If you’ve ever played through a Nintendo game, you owe it to yourself to give this film a chance. Sure, it’s loaded with references to the gamer culture of old, and yes, it does use the concept of gaming to great comedic effect. There’s more to it than just a bunch of Mario Bros. name-drops and pixilated landscapes. At least, in my view, it’s a sweet look into the moment that a gamer grew up and made something of his own.

For the moment, it’s enough to temper my disappointment with the cash flow.

Comments

DSGamer wrote:
wordsmythe wrote:
DSGamer wrote:
Mister Magnus wrote:

I don't get a lot of the negativity in here. If you hate going to the movies, no worries, Netflix it in a year. Or don't.

Please don't go there. Please be above that. Not liking a movie != not liking going to the movies.

You must have missed the posts in this thread that were more generally against seeing movies in theaters.

No. I saw them, but I never said anything of that nature. So why he replied to me, I don't know.

Scrolling back up, it doesn't look like he was replying to anyone in particular in that post.

Fair enough. I thought it was a general swipe at all "haters" and since I had replied recently I took umbrage.

Mister Magnus wrote:

I don't get a lot of the negativity in here. If you hate going to the movies, no worries, Netflix it in a year. Or don't

...

Bashing unseen movies based on trailers, etc., is fruitless. There's a lot of "get off my lawn" in here, and I think I'm going to try and avoid this thread from here on out. I saw the movie. I really enjoyed the experience. I'd be willing to go see the movie again on the big screen.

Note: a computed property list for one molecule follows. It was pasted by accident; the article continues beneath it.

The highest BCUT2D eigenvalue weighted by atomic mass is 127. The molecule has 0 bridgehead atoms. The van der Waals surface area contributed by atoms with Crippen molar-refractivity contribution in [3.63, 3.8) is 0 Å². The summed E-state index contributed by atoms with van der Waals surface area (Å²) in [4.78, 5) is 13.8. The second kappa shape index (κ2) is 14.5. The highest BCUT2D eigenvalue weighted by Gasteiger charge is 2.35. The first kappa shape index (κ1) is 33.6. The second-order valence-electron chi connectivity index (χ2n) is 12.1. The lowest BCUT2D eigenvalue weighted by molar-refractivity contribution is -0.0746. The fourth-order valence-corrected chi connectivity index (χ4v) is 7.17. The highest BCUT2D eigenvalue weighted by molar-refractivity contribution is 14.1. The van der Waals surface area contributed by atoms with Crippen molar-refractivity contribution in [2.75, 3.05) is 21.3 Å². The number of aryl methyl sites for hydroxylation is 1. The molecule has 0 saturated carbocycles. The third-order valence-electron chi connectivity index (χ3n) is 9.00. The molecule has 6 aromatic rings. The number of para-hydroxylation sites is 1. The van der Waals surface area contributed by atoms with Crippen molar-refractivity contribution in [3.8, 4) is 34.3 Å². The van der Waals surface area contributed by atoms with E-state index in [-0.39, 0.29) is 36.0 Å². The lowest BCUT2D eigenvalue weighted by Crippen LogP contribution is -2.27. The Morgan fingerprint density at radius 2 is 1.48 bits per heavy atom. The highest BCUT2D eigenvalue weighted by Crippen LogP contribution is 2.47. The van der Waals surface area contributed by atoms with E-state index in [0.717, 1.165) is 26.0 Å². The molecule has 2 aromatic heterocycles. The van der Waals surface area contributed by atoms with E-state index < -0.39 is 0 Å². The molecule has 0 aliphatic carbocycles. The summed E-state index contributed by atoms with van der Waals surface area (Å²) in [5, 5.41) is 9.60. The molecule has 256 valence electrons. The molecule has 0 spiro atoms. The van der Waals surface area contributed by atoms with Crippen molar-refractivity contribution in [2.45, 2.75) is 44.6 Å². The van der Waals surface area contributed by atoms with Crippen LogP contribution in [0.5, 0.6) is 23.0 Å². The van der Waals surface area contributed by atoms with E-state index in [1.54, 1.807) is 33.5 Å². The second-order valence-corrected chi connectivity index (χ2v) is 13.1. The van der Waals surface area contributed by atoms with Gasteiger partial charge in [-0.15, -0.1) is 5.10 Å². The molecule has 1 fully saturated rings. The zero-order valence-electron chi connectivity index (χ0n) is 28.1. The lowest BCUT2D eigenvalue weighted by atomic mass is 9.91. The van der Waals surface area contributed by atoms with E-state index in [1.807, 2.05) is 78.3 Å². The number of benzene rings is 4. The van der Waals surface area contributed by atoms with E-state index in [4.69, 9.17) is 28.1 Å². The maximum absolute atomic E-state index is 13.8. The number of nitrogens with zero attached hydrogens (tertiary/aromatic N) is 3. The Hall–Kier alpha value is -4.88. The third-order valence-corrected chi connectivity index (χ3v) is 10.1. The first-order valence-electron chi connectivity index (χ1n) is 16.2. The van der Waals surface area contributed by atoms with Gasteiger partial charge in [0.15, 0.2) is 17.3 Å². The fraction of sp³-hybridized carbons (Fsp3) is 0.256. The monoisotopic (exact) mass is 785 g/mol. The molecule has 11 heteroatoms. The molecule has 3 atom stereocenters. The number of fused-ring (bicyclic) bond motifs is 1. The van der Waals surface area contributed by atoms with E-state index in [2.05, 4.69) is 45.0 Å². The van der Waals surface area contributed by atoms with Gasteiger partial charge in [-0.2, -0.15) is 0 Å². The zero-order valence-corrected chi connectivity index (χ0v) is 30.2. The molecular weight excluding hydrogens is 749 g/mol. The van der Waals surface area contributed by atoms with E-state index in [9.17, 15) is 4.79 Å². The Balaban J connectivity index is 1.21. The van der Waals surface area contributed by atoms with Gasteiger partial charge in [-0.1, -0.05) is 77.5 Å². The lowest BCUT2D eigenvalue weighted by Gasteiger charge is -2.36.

God knows I'm guilty of it myself, but I'm also just getting tired of how many complicated back-stories and reasons we all seem to construct to justify why we won't do/see/listen to/play/read things; criticizing the IDEA of things, instead of the things themselves.

I happen to have been a fan of the comics since around 2005 or whenever the first volume came out. I'm a fan of the director, don't mind Cera, and therefore went in with a pretty positive expectation. It wasn't by any means a "perfect" movie, and I wouldn't dare to call it an anything "of a generation," but I had fun. My brother, who grew up on videogames with me (yet had never heard of the character) enjoyed it as well.

If people went to see it and didn't like it, fair cop to you. If you've been turned off by the trailers, maybe trust the mostly positive reviews and GWJ word of mouth and give it a shot. You might be pleasantly surprised (like Blind_Evil in the SP thread).